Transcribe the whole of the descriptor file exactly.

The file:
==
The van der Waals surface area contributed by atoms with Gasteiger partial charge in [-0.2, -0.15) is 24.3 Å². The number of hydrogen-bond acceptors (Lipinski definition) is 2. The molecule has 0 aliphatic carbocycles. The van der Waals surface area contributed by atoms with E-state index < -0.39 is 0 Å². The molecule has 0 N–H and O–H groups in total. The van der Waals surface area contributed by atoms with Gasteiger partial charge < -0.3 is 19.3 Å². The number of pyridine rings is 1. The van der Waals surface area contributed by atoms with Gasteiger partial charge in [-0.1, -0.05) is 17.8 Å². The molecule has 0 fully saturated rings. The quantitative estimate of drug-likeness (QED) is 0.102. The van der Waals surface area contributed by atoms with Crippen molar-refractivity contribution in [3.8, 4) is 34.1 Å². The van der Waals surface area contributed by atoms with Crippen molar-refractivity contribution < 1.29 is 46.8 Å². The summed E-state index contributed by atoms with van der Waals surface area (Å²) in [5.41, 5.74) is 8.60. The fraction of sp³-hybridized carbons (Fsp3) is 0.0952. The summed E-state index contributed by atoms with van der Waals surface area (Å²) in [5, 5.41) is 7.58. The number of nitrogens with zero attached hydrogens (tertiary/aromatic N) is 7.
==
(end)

The van der Waals surface area contributed by atoms with Gasteiger partial charge in [-0.2, -0.15) is 24.3 Å². The number of hydrogen-bond acceptors (Lipinski definition) is 2. The molecule has 0 aliphatic carbocycles. The van der Waals surface area contributed by atoms with E-state index < -0.39 is 0 Å². The molecule has 0 N–H and O–H groups in total. The van der Waals surface area contributed by atoms with Gasteiger partial charge < -0.3 is 19.3 Å². The number of pyridine rings is 1. The van der Waals surface area contributed by atoms with Gasteiger partial charge in [-0.1, -0.05) is 17.8 Å². The molecule has 0 fully saturated rings. The quantitative estimate of drug-likeness (QED) is 0.102. The van der Waals surface area contributed by atoms with Crippen molar-refractivity contribution in [3.8, 4) is 34.1 Å². The van der Waals surface area contributed by atoms with Crippen molar-refractivity contribution < 1.29 is 46.8 Å². The summed E-state index contributed by atoms with van der Waals surface area (Å²) in [5.41, 5.74) is 8.60. The fraction of sp³-hybridized carbons (Fsp3) is 0.0952. The summed E-state index contributed by atoms with van der Waals surface area (Å²) in [5, 5.41) is 7.58. The number of nitrogens with zero attached hydrogens (tertiary/aromatic N) is 7.